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Study shows pine bark naturally reduces osteoarthritis knee pain

Affecting more than 10 million Americans, Osteoarthritis of the knee (OA) is one of the five leading causes of disability among the elderly. While OA mainly affects most people over 45, it can occur at any age. A double-blind, placebo-controlled study published in the journal Nutrition Research reveals Pycnogenol, (pic-noj-en-all), an antioxidant plant extract from the bark of the French maritime pine tree, improved physical function by 52 percent in patients suffering from OA.

When OA develops, the cartilage gradually looses elasticity and begins to harden and crack, subsequently becoming more prone to damage and erosion by use or injury and often leads to pain, swelling, a decrease in motion at the joint, stiffness, or the formation of bone spurs (tiny growths of new bone). Current treatments include regular exercise and pain relievers such as NSAIDS and COX-2 inhibitor pills to help ease pain and stiffness. In more severe cases, cortisone shots can help decrease inflammation in the joint and extreme cases consist of joint replacement. There are currently no drugs that treat osteoarthritis directly.

Pycnogenol was chosen due to a history of studies of the extract to alleviate inflammation by inhibiting COX-1, COX-2 and the pro-inflammatory "master-switch" nuclear factor-kappa B,"said lead researcher Dr. Ronald Watson from the University of Arizona. Pycnogenol offers a safe nutritional approach to significantly reduce pain and improve physical function of arthritic joints. It controls inflammation and thus ideally complements existing strategies that comprise delivery of building blocks for replacement of degenerated cartilage.

The study was conducted at the rheumatology department of Mashhad Medical University, Iran. Thirty-five volunteers (average age 42) were randomly assigned a daily dose of Pycnogenol (50mg, 3 times a day) or placebo for three months. Patients were to report arthritic pain using the Western Ontario and McMasters Universities (WOMAC) Osteoarthritis Index after 30, 60 and 90 days. Participants also were instructed to indicate the frequency and dosage of NSAIDS and COX-2 inhibitor usage.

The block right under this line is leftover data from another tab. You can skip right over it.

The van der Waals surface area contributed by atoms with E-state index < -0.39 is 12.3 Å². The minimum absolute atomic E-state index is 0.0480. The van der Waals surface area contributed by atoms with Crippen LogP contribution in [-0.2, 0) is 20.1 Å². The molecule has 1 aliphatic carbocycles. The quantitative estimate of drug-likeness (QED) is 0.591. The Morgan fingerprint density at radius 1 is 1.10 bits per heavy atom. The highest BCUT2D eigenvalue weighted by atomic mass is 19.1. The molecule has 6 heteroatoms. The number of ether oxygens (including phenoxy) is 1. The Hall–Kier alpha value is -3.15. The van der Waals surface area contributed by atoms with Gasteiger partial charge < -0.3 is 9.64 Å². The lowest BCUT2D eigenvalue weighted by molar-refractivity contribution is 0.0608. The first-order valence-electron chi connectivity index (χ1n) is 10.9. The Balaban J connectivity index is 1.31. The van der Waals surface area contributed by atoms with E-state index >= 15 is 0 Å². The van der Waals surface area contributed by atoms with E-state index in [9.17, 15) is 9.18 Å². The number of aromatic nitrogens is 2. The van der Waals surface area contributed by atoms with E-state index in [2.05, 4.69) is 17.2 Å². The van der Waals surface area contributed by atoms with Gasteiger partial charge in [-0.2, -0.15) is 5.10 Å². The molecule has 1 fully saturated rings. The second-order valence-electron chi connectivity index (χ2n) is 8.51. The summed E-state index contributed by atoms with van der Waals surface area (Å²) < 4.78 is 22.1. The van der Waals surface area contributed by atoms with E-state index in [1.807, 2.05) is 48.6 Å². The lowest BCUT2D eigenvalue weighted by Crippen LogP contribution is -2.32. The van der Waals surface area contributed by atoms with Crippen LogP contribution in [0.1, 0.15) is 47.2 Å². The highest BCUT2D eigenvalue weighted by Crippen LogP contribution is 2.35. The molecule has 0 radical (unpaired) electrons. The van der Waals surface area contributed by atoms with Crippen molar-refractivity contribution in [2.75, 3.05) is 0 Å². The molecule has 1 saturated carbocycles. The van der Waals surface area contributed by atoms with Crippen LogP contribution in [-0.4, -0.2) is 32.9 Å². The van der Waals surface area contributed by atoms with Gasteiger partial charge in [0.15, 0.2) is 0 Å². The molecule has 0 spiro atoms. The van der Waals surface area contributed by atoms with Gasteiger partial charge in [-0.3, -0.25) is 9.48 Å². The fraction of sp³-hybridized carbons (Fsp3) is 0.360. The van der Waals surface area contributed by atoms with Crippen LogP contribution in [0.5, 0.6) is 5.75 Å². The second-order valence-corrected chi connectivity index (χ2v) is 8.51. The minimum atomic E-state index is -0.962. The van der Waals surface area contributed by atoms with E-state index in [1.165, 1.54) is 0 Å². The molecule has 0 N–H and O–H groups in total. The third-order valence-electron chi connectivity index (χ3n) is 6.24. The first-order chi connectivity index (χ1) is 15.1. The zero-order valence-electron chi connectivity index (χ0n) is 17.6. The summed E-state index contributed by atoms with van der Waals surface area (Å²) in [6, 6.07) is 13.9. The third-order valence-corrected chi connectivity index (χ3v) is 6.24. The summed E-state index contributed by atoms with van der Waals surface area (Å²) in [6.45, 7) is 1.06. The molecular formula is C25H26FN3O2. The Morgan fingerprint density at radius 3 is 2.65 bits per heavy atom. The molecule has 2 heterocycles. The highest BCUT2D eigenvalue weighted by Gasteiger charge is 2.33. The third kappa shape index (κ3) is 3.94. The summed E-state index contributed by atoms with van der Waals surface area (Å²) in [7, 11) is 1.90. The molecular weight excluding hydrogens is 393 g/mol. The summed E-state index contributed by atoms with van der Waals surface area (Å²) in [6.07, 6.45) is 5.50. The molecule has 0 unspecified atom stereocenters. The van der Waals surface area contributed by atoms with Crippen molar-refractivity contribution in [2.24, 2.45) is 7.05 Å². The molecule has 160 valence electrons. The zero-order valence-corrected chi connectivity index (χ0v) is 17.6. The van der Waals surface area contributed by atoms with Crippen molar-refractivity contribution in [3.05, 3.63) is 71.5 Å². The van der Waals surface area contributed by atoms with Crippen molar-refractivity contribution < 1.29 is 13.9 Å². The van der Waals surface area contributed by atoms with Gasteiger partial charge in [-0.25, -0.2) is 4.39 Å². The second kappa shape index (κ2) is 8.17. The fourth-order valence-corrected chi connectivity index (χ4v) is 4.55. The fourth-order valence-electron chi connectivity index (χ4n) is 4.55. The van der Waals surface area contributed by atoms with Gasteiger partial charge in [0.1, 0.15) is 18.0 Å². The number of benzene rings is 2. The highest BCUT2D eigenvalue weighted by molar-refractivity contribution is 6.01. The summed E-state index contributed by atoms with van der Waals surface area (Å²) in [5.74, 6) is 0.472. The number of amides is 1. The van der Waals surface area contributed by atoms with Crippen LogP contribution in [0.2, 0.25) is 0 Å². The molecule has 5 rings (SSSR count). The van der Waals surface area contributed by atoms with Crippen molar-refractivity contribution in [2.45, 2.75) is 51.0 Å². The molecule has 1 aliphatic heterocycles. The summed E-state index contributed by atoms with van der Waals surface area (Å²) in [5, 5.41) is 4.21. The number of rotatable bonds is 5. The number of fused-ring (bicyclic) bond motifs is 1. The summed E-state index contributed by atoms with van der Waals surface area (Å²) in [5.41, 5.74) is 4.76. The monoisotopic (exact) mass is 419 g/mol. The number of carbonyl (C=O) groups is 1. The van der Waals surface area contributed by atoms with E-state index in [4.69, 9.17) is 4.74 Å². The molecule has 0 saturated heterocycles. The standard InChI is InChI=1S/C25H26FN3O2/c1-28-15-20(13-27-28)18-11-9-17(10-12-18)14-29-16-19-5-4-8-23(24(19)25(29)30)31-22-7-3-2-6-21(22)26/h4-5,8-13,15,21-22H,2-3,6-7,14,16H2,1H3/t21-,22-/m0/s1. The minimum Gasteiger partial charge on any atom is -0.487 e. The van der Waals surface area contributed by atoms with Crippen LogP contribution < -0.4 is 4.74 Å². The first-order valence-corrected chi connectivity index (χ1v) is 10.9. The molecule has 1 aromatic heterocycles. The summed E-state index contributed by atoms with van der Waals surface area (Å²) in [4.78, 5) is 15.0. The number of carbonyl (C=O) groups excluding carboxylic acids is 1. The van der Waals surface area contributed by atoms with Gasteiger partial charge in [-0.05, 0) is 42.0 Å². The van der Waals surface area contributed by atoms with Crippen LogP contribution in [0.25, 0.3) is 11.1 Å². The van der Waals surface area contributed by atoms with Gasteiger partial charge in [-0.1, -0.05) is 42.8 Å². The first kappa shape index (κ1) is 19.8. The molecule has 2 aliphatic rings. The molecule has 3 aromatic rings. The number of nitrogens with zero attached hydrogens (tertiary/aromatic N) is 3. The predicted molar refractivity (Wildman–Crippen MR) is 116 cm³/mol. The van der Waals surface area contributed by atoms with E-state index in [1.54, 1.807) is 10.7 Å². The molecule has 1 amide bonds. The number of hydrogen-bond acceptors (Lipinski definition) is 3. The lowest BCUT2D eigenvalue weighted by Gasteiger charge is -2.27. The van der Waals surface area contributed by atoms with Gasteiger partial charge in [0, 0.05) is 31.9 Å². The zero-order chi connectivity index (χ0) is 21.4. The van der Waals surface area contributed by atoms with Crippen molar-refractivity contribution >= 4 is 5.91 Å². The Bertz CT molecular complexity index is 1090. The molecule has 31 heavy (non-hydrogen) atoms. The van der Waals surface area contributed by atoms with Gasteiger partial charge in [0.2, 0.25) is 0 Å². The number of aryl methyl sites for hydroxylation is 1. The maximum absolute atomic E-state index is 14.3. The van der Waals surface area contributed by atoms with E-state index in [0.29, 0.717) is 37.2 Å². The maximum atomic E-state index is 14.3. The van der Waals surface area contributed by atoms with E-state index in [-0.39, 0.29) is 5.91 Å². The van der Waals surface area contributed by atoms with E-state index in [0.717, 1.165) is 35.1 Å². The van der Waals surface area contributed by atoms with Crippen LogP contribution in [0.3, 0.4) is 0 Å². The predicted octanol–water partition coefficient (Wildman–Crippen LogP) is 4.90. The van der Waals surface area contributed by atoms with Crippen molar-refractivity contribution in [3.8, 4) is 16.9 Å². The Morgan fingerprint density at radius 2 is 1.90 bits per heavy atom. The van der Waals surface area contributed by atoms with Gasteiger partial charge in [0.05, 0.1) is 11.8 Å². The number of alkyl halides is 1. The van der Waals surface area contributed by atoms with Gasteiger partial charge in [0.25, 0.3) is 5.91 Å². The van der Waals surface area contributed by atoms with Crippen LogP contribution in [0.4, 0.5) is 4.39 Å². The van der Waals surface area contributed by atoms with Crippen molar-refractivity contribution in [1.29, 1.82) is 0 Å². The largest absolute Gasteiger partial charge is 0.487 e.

After two months of supplementation, physical function and pain scores improved in the Pycnogenol group. After three months in the Pycnogenol group, there was a reduction of 43 percent in pain, 35 percent in stiffness, 52 percent in physical function subscales and 49 percent composite WOMAC. The placebo group showed no significant scores throughout the entire study. Additionally, further reduction in the number of NSAIDS and COX-2 inhibitor pills and number of days taking medication was noted in the Pycnogenol group.

Pycnogenol's natural anti-inflammatory and antioxidant properties were responsible for delivering these excellent results,"said Watson. This study shows that supplementing with Pycnogenol can fight joint inflammation and soothe the pain and stiffness, thus pave the path for cartilage renewal with substances such as glucosamine.

A previous study on Pycnogenol published in the Journal of Inflammation demonstrated that the ingredient effectively prevented inflammation disorders in patients by moderating the immune system response. While the wear and tear is responsible for the initial degeneration of cartilage, the more advanced stage of osteoarthritis involves inflammation. The cells of the cartilage (chondrocytes) respond to mechanical impact by generating pro-inflammatory molecules (cytokines). This process is initiated by the pro-inflammatory "master-switch" called NF-kappaB. Pycnogenol was shown to lower the sensitivity for NF-kappaB in humans last year.

The cytokines released from chondrocytes recruits immune cells (leukocytes) to the joints where they cause more harm than good. Leukocytes release harmful substances such as free radicals and enzymes that break down connective tissue and speed up the degeneration of cartilage. These processes alike are under control by NF-kappaB, and the effect of Pycnogenol to suppress NF-kappaB will help to limit the damage caused by leukocytes.

Researchers believe this study is the first randomized clinical trial to show Pycnogenol's effectiveness in alleviating the clinical symptoms of knee osteoarthritis. There are several more breakthrough studies on Pycnogenol and osteoarthritis expected to be published next year allowing for development of innovative, natural formulas for joint health.

Additionally, Horphag Research, the exclusive worldwide distributor of Pycnogenol has filed for several patents for Pycnogenol's application for COX-1, COX-2 and treating osteoarthritis.


Contact: Melanie Nimrodi
MWW Group

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